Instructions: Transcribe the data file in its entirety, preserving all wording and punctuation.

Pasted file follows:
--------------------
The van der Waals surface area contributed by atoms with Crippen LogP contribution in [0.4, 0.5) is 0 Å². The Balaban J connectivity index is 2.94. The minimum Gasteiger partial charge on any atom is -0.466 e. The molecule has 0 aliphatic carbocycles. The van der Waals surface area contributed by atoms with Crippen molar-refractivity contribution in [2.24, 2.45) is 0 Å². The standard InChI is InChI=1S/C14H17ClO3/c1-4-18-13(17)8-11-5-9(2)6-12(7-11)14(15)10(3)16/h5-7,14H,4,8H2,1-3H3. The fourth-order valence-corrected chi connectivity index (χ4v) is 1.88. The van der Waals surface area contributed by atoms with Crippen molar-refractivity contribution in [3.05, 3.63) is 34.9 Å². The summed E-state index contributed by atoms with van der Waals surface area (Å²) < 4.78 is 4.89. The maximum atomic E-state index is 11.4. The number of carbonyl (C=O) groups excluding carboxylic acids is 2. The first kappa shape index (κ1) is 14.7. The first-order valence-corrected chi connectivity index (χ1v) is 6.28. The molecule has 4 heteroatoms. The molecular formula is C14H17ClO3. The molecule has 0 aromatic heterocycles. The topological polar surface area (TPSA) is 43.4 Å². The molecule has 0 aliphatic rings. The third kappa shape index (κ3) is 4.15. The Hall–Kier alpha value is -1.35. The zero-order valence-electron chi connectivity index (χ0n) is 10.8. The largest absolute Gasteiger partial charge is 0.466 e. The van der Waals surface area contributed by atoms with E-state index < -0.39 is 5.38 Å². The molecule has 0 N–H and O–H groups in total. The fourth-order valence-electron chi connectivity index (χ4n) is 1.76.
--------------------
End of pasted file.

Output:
The van der Waals surface area contributed by atoms with Crippen LogP contribution in [0.4, 0.5) is 0 Å². The Balaban J connectivity index is 2.94. The minimum Gasteiger partial charge on any atom is -0.466 e. The molecule has 0 aliphatic carbocycles. The van der Waals surface area contributed by atoms with Crippen molar-refractivity contribution in [2.24, 2.45) is 0 Å². The standard InChI is InChI=1S/C14H17ClO3/c1-4-18-13(17)8-11-5-9(2)6-12(7-11)14(15)10(3)16/h5-7,14H,4,8H2,1-3H3. The fourth-order valence-corrected chi connectivity index (χ4v) is 1.88. The van der Waals surface area contributed by atoms with Crippen molar-refractivity contribution in [3.05, 3.63) is 34.9 Å². The summed E-state index contributed by atoms with van der Waals surface area (Å²) < 4.78 is 4.89. The maximum atomic E-state index is 11.4. The number of carbonyl (C=O) groups excluding carboxylic acids is 2. The first kappa shape index (κ1) is 14.7. The first-order valence-corrected chi connectivity index (χ1v) is 6.28. The molecule has 4 heteroatoms. The molecular formula is C14H17ClO3. The molecule has 0 aromatic heterocycles. The topological polar surface area (TPSA) is 43.4 Å². The molecule has 0 aliphatic rings. The third kappa shape index (κ3) is 4.15. The Hall–Kier alpha value is -1.35. The zero-order valence-electron chi connectivity index (χ0n) is 10.8. The largest absolute Gasteiger partial charge is 0.466 e. The van der Waals surface area contributed by atoms with E-state index < -0.39 is 5.38 Å². The molecule has 0 N–H and O–H groups in total. The fourth-order valence-electron chi connectivity index (χ4n) is 1.76.